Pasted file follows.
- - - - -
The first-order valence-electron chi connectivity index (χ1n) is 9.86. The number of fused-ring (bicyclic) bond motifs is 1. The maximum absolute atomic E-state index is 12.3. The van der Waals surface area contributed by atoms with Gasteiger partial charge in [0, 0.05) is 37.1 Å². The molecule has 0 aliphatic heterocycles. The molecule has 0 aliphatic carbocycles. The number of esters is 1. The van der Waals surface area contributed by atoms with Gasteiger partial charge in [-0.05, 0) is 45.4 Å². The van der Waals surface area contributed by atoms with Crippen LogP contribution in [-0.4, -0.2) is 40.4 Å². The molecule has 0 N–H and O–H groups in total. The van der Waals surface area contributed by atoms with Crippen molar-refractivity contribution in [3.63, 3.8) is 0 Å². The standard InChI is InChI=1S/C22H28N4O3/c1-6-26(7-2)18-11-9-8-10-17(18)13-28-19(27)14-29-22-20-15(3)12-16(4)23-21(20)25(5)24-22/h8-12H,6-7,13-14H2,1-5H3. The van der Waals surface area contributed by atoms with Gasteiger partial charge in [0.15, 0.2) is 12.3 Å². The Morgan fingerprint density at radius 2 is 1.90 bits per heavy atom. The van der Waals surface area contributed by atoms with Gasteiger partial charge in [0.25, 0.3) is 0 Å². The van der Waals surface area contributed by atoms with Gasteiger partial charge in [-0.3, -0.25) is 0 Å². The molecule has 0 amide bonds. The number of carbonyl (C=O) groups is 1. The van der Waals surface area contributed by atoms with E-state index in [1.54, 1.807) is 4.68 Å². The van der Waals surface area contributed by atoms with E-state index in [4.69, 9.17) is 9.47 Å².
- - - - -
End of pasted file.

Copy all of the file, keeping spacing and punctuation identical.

The first-order valence-electron chi connectivity index (χ1n) is 9.86. The number of fused-ring (bicyclic) bond motifs is 1. The maximum absolute atomic E-state index is 12.3. The van der Waals surface area contributed by atoms with Gasteiger partial charge in [0, 0.05) is 37.1 Å². The molecule has 0 aliphatic heterocycles. The molecule has 0 aliphatic carbocycles. The number of esters is 1. The van der Waals surface area contributed by atoms with Gasteiger partial charge in [-0.05, 0) is 45.4 Å². The van der Waals surface area contributed by atoms with Crippen LogP contribution in [-0.4, -0.2) is 40.4 Å². The molecule has 0 N–H and O–H groups in total. The van der Waals surface area contributed by atoms with Crippen molar-refractivity contribution in [3.63, 3.8) is 0 Å². The standard InChI is InChI=1S/C22H28N4O3/c1-6-26(7-2)18-11-9-8-10-17(18)13-28-19(27)14-29-22-20-15(3)12-16(4)23-21(20)25(5)24-22/h8-12H,6-7,13-14H2,1-5H3. The van der Waals surface area contributed by atoms with Gasteiger partial charge in [0.15, 0.2) is 12.3 Å². The Morgan fingerprint density at radius 2 is 1.90 bits per heavy atom. The van der Waals surface area contributed by atoms with Gasteiger partial charge in [0.25, 0.3) is 0 Å². The van der Waals surface area contributed by atoms with Gasteiger partial charge in [-0.3, -0.25) is 0 Å². The molecule has 0 amide bonds. The number of carbonyl (C=O) groups is 1. The van der Waals surface area contributed by atoms with E-state index in [1.54, 1.807) is 4.68 Å². The van der Waals surface area contributed by atoms with E-state index in [4.69, 9.17) is 9.47 Å².